“The Confederate monument is an important issue. I look forward to working with Interim Chancellor Guskiewicz on this. He’s on record as saying that the monument should not be anywhere on the campus and rather should be somewhere else. That’s my position as well. I’m comfortable with his position — that’s one of the reasons I thought he was the right person to lead UNC-Chapel Hill.”

Guskiewicz has made interdisciplinary teaching and research a cornerstone of his tenure, promoting the development of courses that span disciplines across the arts and sciences. He has championed the use of high-structure active-learning techniques.

He also is overseeing a major revamping of UNC’s general education curriculum — the first significant overhaul in 12 years.

“I’m going to spend a good part of my first two to three months on a listening and learning tour,” he said. “While I’ve been here for nearly 24 years, I still have a lot to learn. I truly believe our best days are ahead.”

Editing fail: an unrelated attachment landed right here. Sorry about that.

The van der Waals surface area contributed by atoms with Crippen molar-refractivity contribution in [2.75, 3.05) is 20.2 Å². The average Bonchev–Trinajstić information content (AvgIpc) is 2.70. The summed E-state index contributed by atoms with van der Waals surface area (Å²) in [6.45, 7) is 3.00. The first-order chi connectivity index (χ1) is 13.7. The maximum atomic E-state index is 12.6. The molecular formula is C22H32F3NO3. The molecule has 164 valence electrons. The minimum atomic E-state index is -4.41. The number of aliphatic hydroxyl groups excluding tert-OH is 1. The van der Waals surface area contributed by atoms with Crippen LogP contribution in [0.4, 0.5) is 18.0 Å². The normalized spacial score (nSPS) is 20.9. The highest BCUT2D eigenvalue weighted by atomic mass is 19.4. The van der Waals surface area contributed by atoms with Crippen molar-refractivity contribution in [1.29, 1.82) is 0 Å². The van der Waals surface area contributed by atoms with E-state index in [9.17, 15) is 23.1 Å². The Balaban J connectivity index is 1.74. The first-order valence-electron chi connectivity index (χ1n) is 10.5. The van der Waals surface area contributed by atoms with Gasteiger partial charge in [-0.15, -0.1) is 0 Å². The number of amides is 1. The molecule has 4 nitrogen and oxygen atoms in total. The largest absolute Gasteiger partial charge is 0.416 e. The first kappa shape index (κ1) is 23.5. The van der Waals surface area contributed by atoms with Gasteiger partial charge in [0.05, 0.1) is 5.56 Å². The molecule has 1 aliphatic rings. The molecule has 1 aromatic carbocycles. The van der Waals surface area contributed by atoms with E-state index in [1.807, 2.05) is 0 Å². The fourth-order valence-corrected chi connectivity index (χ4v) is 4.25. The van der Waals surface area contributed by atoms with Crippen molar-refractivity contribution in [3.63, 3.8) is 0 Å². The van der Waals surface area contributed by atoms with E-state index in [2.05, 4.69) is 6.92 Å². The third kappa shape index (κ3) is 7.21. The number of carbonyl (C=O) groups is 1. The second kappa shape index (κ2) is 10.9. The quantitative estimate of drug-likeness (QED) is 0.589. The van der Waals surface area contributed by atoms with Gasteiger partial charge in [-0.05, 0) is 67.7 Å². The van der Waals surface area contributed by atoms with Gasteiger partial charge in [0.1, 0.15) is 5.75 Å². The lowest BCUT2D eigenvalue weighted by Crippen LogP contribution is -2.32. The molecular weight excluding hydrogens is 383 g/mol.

Guskiewicz said he had an offer of a faculty position at Virginia when he decided to come to Chapel Hill. “Twenty-four years later, it still feels just right.”

He said he could be a candidate for the committee that will search for the 12th chancellor. “I’m thrilled to be leading the University right now,” he said. “I’m confident that we’ll do the right things that I hope would allow me to be a candidate in that search.”

Guskiewicz, a neuroscientist, is a nationally recognized expert on sport-related concussions. He maintains an active research portfolio and is principal investigator or co-investigator on three active research grants totaling more than $16 million.

In 2011, he was awarded a prestigious MacArthur Fellowship — often called a “genius grant” — for his innovative work on the diagnosis, treatment and prevention of sport-related concussions. In 2013, Time magazine named him a Game Changer, one of 18 “innovators and problem-solvers that are inspiring change in America.”

His groundbreaking work has earned numerous awards, including fellowships in the American College of Sports Medicine, the National Academy of Kinesiology, and the National Athletic Trainers’ Association. His research has influenced concussion guidelines and recommendations made by these organizations, as well as the NCAA and the NFL.